Have you successfully completed a project or have you been working with the same clients for a long time? If you haven’t asked for a reference yet, it’s time to fix it. Not only is this valuable feedback, but it can also be one of your most compelling arguments to convince your potential clients.
References as a decision-making facilitator
When was the last time you made a major expense without first researching the market and reading testimonials from real users? It’s not just for products that ratings are important. Even if someone is looking for a freelancer for their project, positive references are one of the most important selection parameters.
You can write superlatives about yourself on your website, portfolio, or professional profile, but only when your words are confirmed by a real client do these claims gain weight. As social creatures, we are always looking for so-called social approval from others. And it is the references that serve as proof that what you claim about yourself is also true.
When is the best time to ask for a reference?
Ideally, you will get a reference spontaneously and the client will not spare enthusiasm for it. The advantage of such feedback is that it is authentic and inspires trust. However, the downside is that such things don’t happen that often, so you’ll probably have to ask for it yourself.
If you, as an introvert, dread it and have scenarios running in your head that instead of positive feedback, your client realizes that they don’t really need your work and instead disengages working with you, ease your mind and ask for a reference, for example, after completing a project. Of course, it’s best if the work done meets expectations (or even exceeds them).
Another good timing is when renewing the contract (Do you know what such a contract actually has to contain?) and you are sure that the client is satisfied with you so much that they want to continue working with you.
If you don’t have a problem asking for feedback, you can ask for it at any time, provided you don’t owe the client work that you have long since missed. Such courage might not be rewarded with complete superlatives.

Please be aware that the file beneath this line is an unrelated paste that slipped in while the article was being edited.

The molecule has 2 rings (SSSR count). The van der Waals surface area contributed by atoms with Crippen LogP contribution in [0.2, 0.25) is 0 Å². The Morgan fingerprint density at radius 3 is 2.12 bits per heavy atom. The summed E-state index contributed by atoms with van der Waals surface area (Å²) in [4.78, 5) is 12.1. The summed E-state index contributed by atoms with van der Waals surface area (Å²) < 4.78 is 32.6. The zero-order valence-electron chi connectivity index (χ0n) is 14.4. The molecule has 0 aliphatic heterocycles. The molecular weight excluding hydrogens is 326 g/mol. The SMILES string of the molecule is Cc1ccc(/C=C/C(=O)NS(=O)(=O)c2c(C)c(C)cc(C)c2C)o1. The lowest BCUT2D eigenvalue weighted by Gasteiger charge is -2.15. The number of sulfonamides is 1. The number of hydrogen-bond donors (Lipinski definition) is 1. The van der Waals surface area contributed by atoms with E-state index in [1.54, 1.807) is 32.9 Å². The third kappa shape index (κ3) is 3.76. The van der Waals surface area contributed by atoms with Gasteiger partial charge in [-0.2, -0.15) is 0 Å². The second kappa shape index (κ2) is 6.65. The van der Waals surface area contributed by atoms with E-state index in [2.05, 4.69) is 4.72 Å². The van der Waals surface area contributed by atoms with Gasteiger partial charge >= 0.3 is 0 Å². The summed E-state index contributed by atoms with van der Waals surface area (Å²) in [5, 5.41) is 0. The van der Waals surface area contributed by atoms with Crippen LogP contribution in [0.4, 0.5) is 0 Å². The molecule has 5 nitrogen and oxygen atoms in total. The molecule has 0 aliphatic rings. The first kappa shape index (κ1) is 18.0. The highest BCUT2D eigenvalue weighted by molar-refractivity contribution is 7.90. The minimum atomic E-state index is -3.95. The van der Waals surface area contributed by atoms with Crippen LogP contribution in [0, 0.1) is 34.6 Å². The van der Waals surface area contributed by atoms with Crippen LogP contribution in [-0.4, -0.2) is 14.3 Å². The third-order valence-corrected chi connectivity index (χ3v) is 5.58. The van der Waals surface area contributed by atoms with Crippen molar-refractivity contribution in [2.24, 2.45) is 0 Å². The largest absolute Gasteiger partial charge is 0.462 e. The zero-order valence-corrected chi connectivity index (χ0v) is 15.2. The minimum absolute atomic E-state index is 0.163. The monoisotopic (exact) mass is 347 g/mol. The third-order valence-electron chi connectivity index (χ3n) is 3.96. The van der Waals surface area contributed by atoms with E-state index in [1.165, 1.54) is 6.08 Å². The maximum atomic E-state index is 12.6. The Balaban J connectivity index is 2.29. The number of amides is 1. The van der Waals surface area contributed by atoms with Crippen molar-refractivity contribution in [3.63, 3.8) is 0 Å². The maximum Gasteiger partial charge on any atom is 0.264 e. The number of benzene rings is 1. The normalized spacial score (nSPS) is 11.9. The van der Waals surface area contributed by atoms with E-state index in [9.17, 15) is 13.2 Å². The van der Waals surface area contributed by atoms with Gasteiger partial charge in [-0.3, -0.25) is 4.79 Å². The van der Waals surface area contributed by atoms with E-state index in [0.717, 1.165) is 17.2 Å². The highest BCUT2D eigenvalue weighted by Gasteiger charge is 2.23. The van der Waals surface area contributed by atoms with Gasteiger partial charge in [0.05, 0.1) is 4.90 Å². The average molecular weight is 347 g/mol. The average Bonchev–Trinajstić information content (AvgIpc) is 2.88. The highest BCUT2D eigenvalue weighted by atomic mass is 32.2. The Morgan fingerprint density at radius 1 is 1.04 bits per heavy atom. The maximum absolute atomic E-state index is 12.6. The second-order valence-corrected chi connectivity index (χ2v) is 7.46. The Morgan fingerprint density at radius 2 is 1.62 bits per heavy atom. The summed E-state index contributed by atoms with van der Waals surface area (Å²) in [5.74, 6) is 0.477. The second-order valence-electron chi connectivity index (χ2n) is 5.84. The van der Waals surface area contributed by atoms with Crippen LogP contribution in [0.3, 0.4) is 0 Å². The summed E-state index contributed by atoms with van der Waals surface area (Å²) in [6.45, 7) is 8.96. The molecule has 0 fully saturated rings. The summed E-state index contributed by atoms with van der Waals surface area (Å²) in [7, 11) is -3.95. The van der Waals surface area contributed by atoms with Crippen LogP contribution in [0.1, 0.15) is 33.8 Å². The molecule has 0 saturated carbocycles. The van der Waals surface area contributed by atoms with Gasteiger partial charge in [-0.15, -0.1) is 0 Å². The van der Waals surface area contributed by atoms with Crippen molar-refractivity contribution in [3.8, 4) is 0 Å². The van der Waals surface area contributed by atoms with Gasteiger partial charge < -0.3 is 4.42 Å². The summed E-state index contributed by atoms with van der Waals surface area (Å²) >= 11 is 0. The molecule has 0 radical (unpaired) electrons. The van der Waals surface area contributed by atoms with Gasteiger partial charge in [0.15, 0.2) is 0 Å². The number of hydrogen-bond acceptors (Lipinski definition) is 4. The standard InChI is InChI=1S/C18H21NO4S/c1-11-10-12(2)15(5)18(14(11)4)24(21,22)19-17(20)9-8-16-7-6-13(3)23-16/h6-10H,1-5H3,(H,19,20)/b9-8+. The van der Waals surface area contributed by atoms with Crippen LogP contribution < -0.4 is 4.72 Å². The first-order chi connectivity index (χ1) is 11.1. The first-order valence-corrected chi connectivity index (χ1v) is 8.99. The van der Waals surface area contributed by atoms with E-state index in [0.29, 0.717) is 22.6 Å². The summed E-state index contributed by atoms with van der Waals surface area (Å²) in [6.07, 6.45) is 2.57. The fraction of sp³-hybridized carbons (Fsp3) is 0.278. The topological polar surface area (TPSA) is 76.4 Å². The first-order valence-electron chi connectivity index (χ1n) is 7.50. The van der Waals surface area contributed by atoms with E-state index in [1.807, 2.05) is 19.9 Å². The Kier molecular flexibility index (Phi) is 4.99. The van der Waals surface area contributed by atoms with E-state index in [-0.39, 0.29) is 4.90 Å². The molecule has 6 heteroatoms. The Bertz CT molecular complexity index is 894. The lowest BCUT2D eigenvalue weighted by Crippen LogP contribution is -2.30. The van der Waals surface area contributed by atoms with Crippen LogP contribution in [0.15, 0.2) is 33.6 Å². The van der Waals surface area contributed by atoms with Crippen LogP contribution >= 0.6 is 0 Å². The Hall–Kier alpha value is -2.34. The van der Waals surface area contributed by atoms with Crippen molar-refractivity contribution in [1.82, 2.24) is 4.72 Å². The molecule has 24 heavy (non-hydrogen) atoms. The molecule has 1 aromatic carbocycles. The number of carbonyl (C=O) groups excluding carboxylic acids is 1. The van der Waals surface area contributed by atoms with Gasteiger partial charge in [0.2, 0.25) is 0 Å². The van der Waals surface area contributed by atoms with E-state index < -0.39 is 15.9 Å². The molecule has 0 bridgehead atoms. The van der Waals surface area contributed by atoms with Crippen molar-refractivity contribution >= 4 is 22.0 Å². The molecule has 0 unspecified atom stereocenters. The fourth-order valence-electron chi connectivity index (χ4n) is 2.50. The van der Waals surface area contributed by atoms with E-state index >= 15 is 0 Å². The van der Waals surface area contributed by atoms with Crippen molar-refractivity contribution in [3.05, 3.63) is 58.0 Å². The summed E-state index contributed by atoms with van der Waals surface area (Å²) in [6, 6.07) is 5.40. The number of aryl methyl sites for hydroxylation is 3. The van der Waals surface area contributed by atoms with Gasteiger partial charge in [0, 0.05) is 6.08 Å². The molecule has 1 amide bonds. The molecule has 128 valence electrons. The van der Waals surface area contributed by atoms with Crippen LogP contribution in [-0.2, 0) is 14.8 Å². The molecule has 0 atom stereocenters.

How to get a valuable reference
Not every reference is a good reference. Not even if she’s nice and positive. In order for it to serve you as a self-presentation, it should convince a potential client of your qualities, so you need to get a slightly more detailed description than “I’m satisfied with the cooperation.”
Of course, a good reference is positive, there is no need to argue here. It is also good that it is not unnecessarily long and that it conveys specific information about how and with what you helped the client. If the whole thing is spiced up with a bit of emotion, you’ve got the best reference you could.
Ideally, direct the client a little to what you would need to have in such a review. In order for the evaluation to have weight for others, it is good to develop what expectations they had from the cooperation and what the reality is. There should also be concrete benefits – if you have any measurable results, they should definitely appear there. And last but not least, it’s a good idea to end the reference with a call to action, which works as a great recommendation.
TIP: Do not leave the author of the reference anonymous – name, surname, position, company, website link and photo give much more weight to the rating. However, always ask the client for permission to disclose all the information used.
By phone or in writing?
You will probably get more information over the phone, where you can also better guide the client with prepared questions, and then prepare a reference yourself from their answers, which you can then just send for approval.
If you are uncomfortable with this form, do not be afraid to ask for a reference in writing. It certainly doesn’t hurt to make the client’s job a little easier and direct them with questions. This will also save him time, which is often the biggest obstacle.
Last but not least, it also depends on how you are used to communicating with your clients, because if you have been working on a written basis all the time, a sudden phone call asking for a reference could catch them off guard.
Can I edit the reference?
Yes and no. Permitted edits consist of correcting spelling mistakes and stylistic awkwardness. Also, you don’t have to worry about adjusting the length of the assessment. But definitely don’t change your personal style of expression and don’t delete any essential message.
If you are not satisfied with the reference, it is best to ask the client for an edit directly or leave it unpublished. Definitely don’t do any major interventions on your own.
Case study site
Have you done so well in any project that it would be a shame to summarize it in just a short reference? Prepare a case study, the authenticity of which you will support with the client’s statement.